I do hope that Maisie moves forward with the times, soon, and has Sandra and Billy start calling her by her Christian name.
If Maisie does go abroad, I predict she goes to Germany. I hope we go with her.
I’m still holding out hope for the drawing-room mystery I suggested in last year’s review.
Well, I read the book in a day and now I have to wait another year for the next book. That makes me a sad panda.
Show Less
LibraryThing member lit_chick
2012, Harper Collins, Read by Orlagh Cassidy

Publisher’s Summary: adapted from Audible.com
Early April 1933: To the costermongers of Covent Garden – sellers of fruit and vegetables on the streets of London – Eddie Pettit was a gentle soul with a near-magical gift for working with horses. When
Show More
Eddie is killed in a violent accident, the grieving costers are deeply skeptical about the cause of his death. Who would want to kill Eddie – and why?

My Review:
I loved reading about the costermongers – an occupation of times gone by. And, while Winspear writes eloquently of Eddie’s gentle soul, and of his gift with horses – she doesn’t shy away from the fact that Eddie is severely mentally challenged. I like that Winspear is clear about the respect paid him by the costers and by Maisie, hence Elegy to Eddie – respect was not always Eddie’s experience, as one might imagine in the early 1930s. Maisie is learning to live as a wealthy woman, and what that means in terms of setting boundaries around “helping” others. In terms of her personal life, I find myself growing frustrated with her: she commits to a relationship, and then as the relationship progresses, proceeds to find reasons why she can’t commit (read Andrew Deene and now James Compton).

On the historical front, Elegy to Eddie, like A Lesson in Secrets before it, continues to foreshadow the coming of WWII: illustrating for readers the British political maneuvering taking place as Hitler gradually rises to power.

Thoroughly enjoyed Elegy to Eddie, the ninth installment in the Maisie Dobbs series. I’ve forgotten to mention for some time that Orlagh Cassidy is perfect for this series, just perfect. Highly recommended, both novel and series!
Show Less
LibraryThing member GoudaReads
This is my first Maisie Dobbs book. A friend reads Jacqueline Winspear religiously and had recommended the series, but somehow it just never caught my fancy. When this book came up for review I thought it was the perfect opportunity to give the series a try. I don't know what I was waiting for!
Show More
Maisie is a smart, strong, independent woman and her adventures take the reader on a tour of period (in this case, the ramp up to WWII) London. Because Maisie comes from humble roots but has become well-connected, she travels between the classes, giving us a multifaceted view of her world.

Reading previous entries in the series isn't necessary for understanding what's going on in Elegy for Eddie. But, this book made me curious to know more about Maisie and her path so I'm off to read the series starting at book one!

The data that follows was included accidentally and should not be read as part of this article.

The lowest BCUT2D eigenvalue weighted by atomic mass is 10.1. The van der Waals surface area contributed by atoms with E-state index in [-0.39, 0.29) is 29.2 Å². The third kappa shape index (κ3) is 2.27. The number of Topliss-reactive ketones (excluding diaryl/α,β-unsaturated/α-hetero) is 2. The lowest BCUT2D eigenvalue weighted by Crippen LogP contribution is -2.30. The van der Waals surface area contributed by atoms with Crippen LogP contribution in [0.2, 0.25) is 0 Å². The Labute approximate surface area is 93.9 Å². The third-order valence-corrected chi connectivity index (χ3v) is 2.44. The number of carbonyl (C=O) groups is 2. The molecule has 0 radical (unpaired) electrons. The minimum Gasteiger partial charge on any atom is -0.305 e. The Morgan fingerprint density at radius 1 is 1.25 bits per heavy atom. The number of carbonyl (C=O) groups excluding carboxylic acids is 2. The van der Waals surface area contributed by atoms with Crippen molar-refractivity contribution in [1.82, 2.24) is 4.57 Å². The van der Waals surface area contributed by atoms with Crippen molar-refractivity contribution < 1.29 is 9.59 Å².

Show Less
LibraryThing member Debspage
I too have been following Maisie Dobbs, this is a lovely book that deserves and needs to be reread to appreciate the many layers within.
LibraryThing member cbl_tn
When a man from Maisie's old neighborhood dies in suspicious circumstances, the costermongers band together to hire Maisie to investigate his death. Eddie Pettit was a simple man who in many ways had never lost a child-like innocence. Everyone, or at least almost everyone, in the neighborhood liked
Show More
Eddie and felt protective of him and of his single mother, Maud. Maisie's investigation takes her into the newspaper world and into the orbit of a powerful publisher. It also leads to unexpected conflict with James.

This novel captures the atmosphere in England amidst Hitler's rise to power in Germany. Maisie is ambivalent about the future. She sees signs of impending danger, yet she is hopeful that the threat can be averted without another war. Maisie is still adjusting to her newly-acquired wealth. She no longer fits into the world she grew up in, but she isn't comfortable among the wealthy class, either. Her social unease has begun to affect her relationship with James.

Maisie continues to intrigue me. She manages to resolve her cases at a crossroad in her life, leaving readers wondering what direction she might take next. Unfortunately, I'll have to wait for the publication of the next book in the series to find out.
Show Less
LibraryThing member ddelmoni
My introduction to Maisie was in the winter of 2012, though she'd been on my TBR list for years. I read the first 8 in a row and waited about a month for #9. Since then I'm in a holding pattern for #10 and it's driving me crazy. Just love Maisie Dobbs!
LibraryThing member ParadisePorch
The Maisie Dobbs series has been described by USA Today as ‘less whodunits than why-dunits, more P.D. James Elegy for Eddie, Jacqueline Winspearthan Agatha Christie’ (USA Today). I’ve followed this series since Maisie debuted as a newly discharged WWI nurse in 1919, through Maisie’s growth
Show More
during the 1920s. I particularly appreciate that Maisie’s life – her circumstances, her friendships, her personality with both strengths and flaws—has not remained static but has developed naturally as it might have in her time and place.

Set in 1933 London Elegy for Eddie, the ninth and latest Maisie Dobbs offering, has Maisie investigating the brutal killing of a street peddler from the working-class neighborhood of her childhood. It’s one of the best in a super series.